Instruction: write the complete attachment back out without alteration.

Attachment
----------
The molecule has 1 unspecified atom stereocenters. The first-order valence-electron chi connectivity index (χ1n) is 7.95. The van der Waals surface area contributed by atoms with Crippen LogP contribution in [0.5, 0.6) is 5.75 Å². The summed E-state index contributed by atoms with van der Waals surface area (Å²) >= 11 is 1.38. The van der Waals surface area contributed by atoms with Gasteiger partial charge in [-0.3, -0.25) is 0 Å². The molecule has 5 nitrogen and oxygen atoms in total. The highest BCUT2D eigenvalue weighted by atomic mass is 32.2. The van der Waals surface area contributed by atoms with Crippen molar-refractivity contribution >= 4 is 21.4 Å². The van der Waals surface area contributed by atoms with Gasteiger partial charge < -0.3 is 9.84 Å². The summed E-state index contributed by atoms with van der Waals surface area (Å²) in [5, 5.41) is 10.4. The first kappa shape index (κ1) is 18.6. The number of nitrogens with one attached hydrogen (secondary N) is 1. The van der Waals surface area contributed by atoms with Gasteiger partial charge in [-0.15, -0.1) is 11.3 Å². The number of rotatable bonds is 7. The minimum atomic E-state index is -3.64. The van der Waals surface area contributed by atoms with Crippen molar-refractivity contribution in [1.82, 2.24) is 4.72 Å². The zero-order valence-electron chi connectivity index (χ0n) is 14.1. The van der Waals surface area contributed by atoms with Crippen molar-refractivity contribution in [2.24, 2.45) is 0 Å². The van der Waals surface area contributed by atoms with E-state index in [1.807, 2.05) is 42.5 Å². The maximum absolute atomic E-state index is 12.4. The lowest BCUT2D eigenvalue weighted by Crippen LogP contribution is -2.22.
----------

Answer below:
The molecule has 1 unspecified atom stereocenters. The first-order valence-electron chi connectivity index (χ1n) is 7.95. The van der Waals surface area contributed by atoms with Crippen LogP contribution in [0.5, 0.6) is 5.75 Å². The summed E-state index contributed by atoms with van der Waals surface area (Å²) >= 11 is 1.38. The van der Waals surface area contributed by atoms with Gasteiger partial charge in [-0.3, -0.25) is 0 Å². The molecule has 5 nitrogen and oxygen atoms in total. The highest BCUT2D eigenvalue weighted by atomic mass is 32.2. The van der Waals surface area contributed by atoms with Crippen molar-refractivity contribution >= 4 is 21.4 Å². The van der Waals surface area contributed by atoms with Gasteiger partial charge < -0.3 is 9.84 Å². The summed E-state index contributed by atoms with van der Waals surface area (Å²) in [5, 5.41) is 10.4. The first kappa shape index (κ1) is 18.6. The number of nitrogens with one attached hydrogen (secondary N) is 1. The van der Waals surface area contributed by atoms with Gasteiger partial charge in [-0.15, -0.1) is 11.3 Å². The number of rotatable bonds is 7. The minimum atomic E-state index is -3.64. The van der Waals surface area contributed by atoms with Crippen molar-refractivity contribution in [1.82, 2.24) is 4.72 Å². The zero-order valence-electron chi connectivity index (χ0n) is 14.1. The van der Waals surface area contributed by atoms with Crippen molar-refractivity contribution in [2.24, 2.45) is 0 Å². The van der Waals surface area contributed by atoms with E-state index in [1.807, 2.05) is 42.5 Å². The maximum absolute atomic E-state index is 12.4. The lowest BCUT2D eigenvalue weighted by Crippen LogP contribution is -2.22.